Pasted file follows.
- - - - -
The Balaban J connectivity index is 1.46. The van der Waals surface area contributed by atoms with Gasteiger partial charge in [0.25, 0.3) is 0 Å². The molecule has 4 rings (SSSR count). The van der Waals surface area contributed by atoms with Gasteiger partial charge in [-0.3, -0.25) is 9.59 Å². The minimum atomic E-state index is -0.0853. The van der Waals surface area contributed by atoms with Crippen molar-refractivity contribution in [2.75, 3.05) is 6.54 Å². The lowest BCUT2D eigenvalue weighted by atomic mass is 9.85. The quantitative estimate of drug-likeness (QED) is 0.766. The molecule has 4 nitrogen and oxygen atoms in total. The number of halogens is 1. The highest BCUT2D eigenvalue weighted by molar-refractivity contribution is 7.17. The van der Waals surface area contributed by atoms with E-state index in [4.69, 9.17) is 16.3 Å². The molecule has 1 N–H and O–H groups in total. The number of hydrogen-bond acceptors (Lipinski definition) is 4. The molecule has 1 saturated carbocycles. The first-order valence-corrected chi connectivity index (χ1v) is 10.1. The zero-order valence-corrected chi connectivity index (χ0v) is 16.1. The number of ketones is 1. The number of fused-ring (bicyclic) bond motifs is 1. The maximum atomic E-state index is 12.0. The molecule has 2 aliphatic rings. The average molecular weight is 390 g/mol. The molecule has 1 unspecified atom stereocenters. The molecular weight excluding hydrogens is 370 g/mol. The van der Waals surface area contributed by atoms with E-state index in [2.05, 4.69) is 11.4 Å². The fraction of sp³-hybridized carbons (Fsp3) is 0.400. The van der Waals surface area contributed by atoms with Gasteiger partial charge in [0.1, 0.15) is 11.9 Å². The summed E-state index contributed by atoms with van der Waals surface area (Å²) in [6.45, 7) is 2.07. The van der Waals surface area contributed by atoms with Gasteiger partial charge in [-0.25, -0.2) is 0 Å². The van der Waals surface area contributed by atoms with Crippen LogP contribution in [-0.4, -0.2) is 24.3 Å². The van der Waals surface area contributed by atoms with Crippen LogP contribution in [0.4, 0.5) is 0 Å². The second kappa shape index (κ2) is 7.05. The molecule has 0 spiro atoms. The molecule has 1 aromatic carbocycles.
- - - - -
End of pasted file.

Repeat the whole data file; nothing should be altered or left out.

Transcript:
The Balaban J connectivity index is 1.46. The van der Waals surface area contributed by atoms with Gasteiger partial charge in [0.25, 0.3) is 0 Å². The molecule has 4 rings (SSSR count). The van der Waals surface area contributed by atoms with Gasteiger partial charge in [-0.3, -0.25) is 9.59 Å². The minimum atomic E-state index is -0.0853. The van der Waals surface area contributed by atoms with Crippen molar-refractivity contribution in [2.75, 3.05) is 6.54 Å². The lowest BCUT2D eigenvalue weighted by atomic mass is 9.85. The quantitative estimate of drug-likeness (QED) is 0.766. The molecule has 4 nitrogen and oxygen atoms in total. The number of halogens is 1. The highest BCUT2D eigenvalue weighted by molar-refractivity contribution is 7.17. The van der Waals surface area contributed by atoms with E-state index in [4.69, 9.17) is 16.3 Å². The molecule has 1 N–H and O–H groups in total. The number of hydrogen-bond acceptors (Lipinski definition) is 4. The molecule has 1 saturated carbocycles. The first-order valence-corrected chi connectivity index (χ1v) is 10.1. The zero-order valence-corrected chi connectivity index (χ0v) is 16.1. The number of ketones is 1. The number of fused-ring (bicyclic) bond motifs is 1. The maximum atomic E-state index is 12.0. The molecule has 2 aliphatic rings. The average molecular weight is 390 g/mol. The molecule has 1 unspecified atom stereocenters. The molecular weight excluding hydrogens is 370 g/mol. The van der Waals surface area contributed by atoms with E-state index in [2.05, 4.69) is 11.4 Å². The fraction of sp³-hybridized carbons (Fsp3) is 0.400. The van der Waals surface area contributed by atoms with Gasteiger partial charge in [0.1, 0.15) is 11.9 Å². The summed E-state index contributed by atoms with van der Waals surface area (Å²) in [6.45, 7) is 2.07. The van der Waals surface area contributed by atoms with Gasteiger partial charge in [-0.25, -0.2) is 0 Å². The van der Waals surface area contributed by atoms with Crippen LogP contribution in [-0.4, -0.2) is 24.3 Å². The van der Waals surface area contributed by atoms with Crippen LogP contribution in [0.4, 0.5) is 0 Å². The second kappa shape index (κ2) is 7.05. The molecule has 0 spiro atoms. The molecule has 1 aromatic carbocycles.